Presidential Republican candidate Donald Trump had violated the US embargo on Cuba by sending a team to then Fidel Castro-led nation and conducted business there in 1998. America has strict trade bans against Cuba that make spending any money on Cuban businesses illegal.
The report in Newsweek cites interviews with former Trump executives, internal company records and court filings. Trump Hotels & Casino Resorts had spent at least $68,000 through consulting firm Seven Arrows Investment and Development Corp in Cuba. After the visit, Seven Arrows had directed Trump's company on how to make the spending look legal by funnelling it through a Catholic charity.
"They paid money, as I understand, in 1998," said Kellyanne Conway, Trump's campaign manager, but added that Trump had never invested in the Caribbean nation.
Only transactions on humanitarian efforts and telecommunications export were permitted in 1998. Relations between Cuba and the US have thawed after US President Barack Obama's visit to Cuba and a renewal in diplomatic ties. However, a trade ban still remains.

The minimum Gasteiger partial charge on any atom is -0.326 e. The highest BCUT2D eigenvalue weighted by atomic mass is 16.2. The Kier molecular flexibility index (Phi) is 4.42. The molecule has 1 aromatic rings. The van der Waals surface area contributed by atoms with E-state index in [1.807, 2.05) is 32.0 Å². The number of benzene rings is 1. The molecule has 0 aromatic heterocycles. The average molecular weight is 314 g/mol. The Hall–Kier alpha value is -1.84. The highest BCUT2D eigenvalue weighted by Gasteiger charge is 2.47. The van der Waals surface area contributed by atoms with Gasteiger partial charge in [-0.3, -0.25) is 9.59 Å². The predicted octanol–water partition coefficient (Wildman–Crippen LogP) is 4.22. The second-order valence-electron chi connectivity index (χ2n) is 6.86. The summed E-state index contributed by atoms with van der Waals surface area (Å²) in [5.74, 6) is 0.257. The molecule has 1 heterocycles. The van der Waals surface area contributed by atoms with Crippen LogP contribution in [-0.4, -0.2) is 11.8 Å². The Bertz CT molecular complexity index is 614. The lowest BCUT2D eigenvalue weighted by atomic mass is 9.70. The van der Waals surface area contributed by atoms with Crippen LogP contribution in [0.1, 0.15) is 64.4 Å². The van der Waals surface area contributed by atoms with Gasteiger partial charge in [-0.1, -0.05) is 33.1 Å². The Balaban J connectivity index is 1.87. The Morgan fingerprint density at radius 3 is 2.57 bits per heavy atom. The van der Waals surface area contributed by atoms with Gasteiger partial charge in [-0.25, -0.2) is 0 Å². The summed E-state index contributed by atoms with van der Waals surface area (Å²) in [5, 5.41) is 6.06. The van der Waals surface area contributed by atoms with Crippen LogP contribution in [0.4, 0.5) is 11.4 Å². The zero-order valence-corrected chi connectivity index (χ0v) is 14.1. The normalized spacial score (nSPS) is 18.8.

"We have laws in our country, and the efforts that Trump was making to get into the Cuban market - putting his business interests ahead of the laws of the United States and the requirements that businesses were operating under with sanctions shows that he puts his personal and business interests ahead of the laws and values and the policies of the United States of America," said Democratic Presidential candidate Hillary Clinton.
A Trump ally, Marco Rubio — the Cuban-American senator from Florida — also responded to the Newsweek report. "This is something they're going to have to give a response to. I mean, it was a violation of American law, if that's how it happened. I hope the Trump campaign is going to come forward and answer some questions about this, because if what the article says is true - and I'm not saying that it is, we don't know with 100% certainty - I'd be deeply concerned about it."